Williamson, J. D., & Cox, P. (1968). Use of a New Buffer in the Culture of Animal Cells. Journal of General Virology, 2, 309-312. doi:10.1099/0022-1317-2-2-309.



                Megan Hardie
           GoldBio Staff Writer

Megan Hardie is an undergraduate student at The Ohio State
University’s Honors Arts and Sciences program. Her eclectic
interests have led to a rather unwieldly degree title: BS in
Anthropological Sciences and BA English Creative Writing,
Forensics Minor. She aspires to a PhD in Forensic Anthropology
and MA in English. In her career, she endeavors to apply the
qualities of literature to the scientific mode and vice versa,
integrating analysis with artistic expression.

Category Code: 79101, 79102, 79105, 88221, 88241

Posted by Rebecca on August 23rd, 2017  ⟩  0 comments

When doing research, using existing protocols and modifying them to suit your experiment can save you a lot of time if you know where to search. Here are 10 great protocol databases to check out.

When doing life science research, the best way to save time and increase your efficiency is to use and modify existing protocols. It is rare that you will ever need to come up with your own protocol from scratch and preexisting protocols can save you time. Finding protocols when you don’t know where to look can be time consuming and monotonous. To save you the effort of searching the internet high and low trying to find a procedure to follow, I have compiled 10 sources for protocols here and a brief description of each that goes over cost. Many of the protocols can be found at little to no cost so take advantage of them and you can spend more time doing the science that you love rather than hunting for reliable protocols for your experiment.

     
     

1. Supplier Protocols

When searching for protocols, one of the first places to look is on your supplier’s website. At GoldBio, we offer a variety of protocol types ranging from how to use our products, to preparing stock solutions and a guide for using our buffers. Check out our growing database of protocols and to see if your other suppliers offer protocols on their sites as well.

   
 
     

2. Protocol Online

Protocol Online is a large database of life science protocols provided by suppliers, researchers and labs around the world. It was created by POL Scientific, which publishes a variety of journals, including the Journal of Biological Methods. Protocols are divided into categories and subcategories making them easy to find. There is also a search feature to help you locate a protocol you need even faster.

     
   

 

3. Nature Protocols/Protocol Exchange

Nature has two different databases of protocols available online. Nature Protocols is a collection of vigorously peer-reviewed protocols that have been approved for publishing. These protocols are not free to access; however, there are a variety of sponsored protocols available at no cost.

Nature also has a database known as the Nature Protocol Exchange. At this site, users can upload any type of scientific protocol, but there is a focus on protocols related to life science research. This is an open source database so there are no fees for accessing protocols that have been uploaded by other users. There is no peer-review process that protocols go through before being published on the protocol exchange.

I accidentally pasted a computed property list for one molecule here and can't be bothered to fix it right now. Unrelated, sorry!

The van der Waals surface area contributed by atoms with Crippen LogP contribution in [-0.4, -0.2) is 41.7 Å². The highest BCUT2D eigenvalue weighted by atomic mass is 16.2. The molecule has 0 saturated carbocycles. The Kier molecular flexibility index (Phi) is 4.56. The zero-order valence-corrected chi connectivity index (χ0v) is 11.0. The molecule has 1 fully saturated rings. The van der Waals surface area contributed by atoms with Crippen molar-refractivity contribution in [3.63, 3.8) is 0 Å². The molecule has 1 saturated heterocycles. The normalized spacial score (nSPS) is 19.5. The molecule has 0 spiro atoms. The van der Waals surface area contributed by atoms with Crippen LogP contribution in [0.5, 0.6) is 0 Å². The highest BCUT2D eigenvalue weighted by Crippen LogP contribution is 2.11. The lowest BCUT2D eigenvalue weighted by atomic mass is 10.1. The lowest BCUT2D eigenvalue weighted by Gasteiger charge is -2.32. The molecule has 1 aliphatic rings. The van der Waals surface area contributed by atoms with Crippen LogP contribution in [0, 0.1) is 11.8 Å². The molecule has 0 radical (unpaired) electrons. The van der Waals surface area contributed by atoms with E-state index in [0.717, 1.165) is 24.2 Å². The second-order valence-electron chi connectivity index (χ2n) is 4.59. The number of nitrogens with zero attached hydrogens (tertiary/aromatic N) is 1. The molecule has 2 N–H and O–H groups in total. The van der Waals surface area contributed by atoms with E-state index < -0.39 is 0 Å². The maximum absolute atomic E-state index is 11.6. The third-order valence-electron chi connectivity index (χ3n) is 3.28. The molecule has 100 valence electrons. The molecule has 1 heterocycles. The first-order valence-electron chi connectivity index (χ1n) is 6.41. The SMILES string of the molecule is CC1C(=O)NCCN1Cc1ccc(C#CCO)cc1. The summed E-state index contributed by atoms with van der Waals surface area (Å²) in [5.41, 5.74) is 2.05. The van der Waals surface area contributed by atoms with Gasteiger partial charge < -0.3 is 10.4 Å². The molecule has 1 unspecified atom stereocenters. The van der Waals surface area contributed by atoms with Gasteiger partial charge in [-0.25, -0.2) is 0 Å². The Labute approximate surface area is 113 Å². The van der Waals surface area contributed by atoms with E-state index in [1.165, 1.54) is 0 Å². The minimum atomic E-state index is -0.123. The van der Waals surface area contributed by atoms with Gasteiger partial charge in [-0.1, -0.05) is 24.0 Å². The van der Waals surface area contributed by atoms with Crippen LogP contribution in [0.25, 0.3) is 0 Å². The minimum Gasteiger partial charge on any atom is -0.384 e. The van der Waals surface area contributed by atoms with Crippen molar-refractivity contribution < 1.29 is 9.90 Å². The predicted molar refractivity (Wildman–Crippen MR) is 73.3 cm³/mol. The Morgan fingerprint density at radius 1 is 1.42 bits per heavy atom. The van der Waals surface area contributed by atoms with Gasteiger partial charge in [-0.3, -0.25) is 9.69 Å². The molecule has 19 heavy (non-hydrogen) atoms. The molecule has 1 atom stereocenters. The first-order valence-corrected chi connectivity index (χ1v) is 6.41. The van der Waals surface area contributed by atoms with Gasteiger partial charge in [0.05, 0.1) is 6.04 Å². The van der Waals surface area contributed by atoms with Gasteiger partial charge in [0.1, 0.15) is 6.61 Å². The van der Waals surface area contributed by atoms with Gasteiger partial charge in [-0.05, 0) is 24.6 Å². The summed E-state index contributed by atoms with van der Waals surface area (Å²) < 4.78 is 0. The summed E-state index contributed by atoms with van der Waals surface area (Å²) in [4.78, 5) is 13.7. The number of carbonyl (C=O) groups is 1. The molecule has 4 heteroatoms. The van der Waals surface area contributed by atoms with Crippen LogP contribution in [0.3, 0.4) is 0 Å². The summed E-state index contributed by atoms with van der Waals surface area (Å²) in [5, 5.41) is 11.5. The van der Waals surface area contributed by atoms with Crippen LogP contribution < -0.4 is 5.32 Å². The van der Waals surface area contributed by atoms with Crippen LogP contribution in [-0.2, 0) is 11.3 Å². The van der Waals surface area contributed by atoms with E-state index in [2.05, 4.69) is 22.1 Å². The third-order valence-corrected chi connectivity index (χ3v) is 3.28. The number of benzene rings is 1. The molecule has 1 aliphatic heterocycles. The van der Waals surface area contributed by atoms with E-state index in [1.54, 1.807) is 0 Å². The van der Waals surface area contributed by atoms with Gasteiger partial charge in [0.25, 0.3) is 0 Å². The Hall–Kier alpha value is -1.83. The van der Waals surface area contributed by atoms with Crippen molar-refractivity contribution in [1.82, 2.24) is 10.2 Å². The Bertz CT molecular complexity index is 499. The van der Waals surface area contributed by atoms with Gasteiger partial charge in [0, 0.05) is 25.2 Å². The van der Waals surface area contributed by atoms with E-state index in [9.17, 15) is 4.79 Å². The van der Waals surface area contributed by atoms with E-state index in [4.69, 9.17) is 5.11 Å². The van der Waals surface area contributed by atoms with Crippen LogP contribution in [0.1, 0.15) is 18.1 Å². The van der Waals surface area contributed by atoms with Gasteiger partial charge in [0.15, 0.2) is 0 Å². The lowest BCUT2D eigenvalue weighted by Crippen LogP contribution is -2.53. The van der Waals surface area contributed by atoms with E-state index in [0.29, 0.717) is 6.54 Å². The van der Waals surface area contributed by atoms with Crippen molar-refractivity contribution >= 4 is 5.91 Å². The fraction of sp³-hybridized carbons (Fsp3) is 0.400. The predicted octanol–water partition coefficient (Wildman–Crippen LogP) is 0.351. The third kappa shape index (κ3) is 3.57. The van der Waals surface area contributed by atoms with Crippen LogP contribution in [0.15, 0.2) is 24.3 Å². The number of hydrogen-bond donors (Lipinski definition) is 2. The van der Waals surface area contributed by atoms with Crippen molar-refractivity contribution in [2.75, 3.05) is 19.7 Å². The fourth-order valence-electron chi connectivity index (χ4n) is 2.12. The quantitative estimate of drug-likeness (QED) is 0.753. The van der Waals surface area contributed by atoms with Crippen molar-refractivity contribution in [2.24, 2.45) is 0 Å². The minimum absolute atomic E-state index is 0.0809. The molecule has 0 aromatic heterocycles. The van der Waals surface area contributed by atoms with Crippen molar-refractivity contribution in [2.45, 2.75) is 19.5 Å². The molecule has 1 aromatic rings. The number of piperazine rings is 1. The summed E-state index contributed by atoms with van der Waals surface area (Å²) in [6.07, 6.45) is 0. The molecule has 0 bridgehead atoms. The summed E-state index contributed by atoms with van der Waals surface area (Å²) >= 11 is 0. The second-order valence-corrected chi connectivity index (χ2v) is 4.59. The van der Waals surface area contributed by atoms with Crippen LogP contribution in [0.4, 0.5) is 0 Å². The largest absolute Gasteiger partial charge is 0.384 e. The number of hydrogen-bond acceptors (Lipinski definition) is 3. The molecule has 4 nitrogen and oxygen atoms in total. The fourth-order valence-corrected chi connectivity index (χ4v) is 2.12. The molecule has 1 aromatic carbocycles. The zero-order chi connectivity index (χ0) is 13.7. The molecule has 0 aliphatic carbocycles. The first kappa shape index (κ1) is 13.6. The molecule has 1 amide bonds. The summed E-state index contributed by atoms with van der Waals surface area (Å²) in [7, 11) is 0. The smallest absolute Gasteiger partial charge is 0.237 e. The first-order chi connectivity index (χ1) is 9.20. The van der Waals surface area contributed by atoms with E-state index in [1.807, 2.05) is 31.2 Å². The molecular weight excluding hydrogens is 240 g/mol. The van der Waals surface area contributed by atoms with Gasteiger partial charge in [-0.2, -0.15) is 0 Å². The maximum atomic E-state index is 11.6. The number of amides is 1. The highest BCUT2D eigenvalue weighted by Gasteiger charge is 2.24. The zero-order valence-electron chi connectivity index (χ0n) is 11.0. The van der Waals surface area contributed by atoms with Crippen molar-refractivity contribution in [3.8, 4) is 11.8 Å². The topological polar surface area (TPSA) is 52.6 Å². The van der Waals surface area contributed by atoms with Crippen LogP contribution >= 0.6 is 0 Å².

4. Springer Protocols

Springer offers a variety of protocols divided into categories. These protocols require a subscription to access and can therefore become quite expensive. Protocols have been reviewed by the site’s editor of that particular subject area. Additionally, there are about 150 free protocols available in their free protocol library. Springer’s protocols are written in a step-by-step manner similar to a recipe from your favorite cookbook.

   

 
     

5. Journal of Visualized Experiments

JoVE is a peer-reviewed journal that publishes visual experiments such as videos or images. The idea behind JoVE is that using visualized science, the reproducibility of protocols will be increased. Moreover, it will decrease the amount of time scientists spend learning new techniques because they will be able to follow along with the protocol visually. Many of the video protocols published on JoVE require a subscriptions, but there are also some available as open-access experiments.

JoVE publishes a wide variety protocol videos. Some of the methodologies featured in their journal are newly discovered or updated, while others are standard, common techniques. JoVE publishes works related to both the life and physical sciences and they are organized by subjects such as biology, immunology, engineering, etc.

   
 
     

6. Hivebench

Hivebench is an electronic lab notebook with a feature available for users to upload protocols to an open-access protocol database. Anyone can post protocols for public viewing and the protocols are not peer reviewed before becoming accessible to users. Protocols can be copied and pasted, and then edited directly in the Hivebench notebook. If you don’t use Hivebench for your lab notebook, don’t worry—the protocols are freely accessible even without opening a Hivebench account.

   

 
     

7. OpenWetWare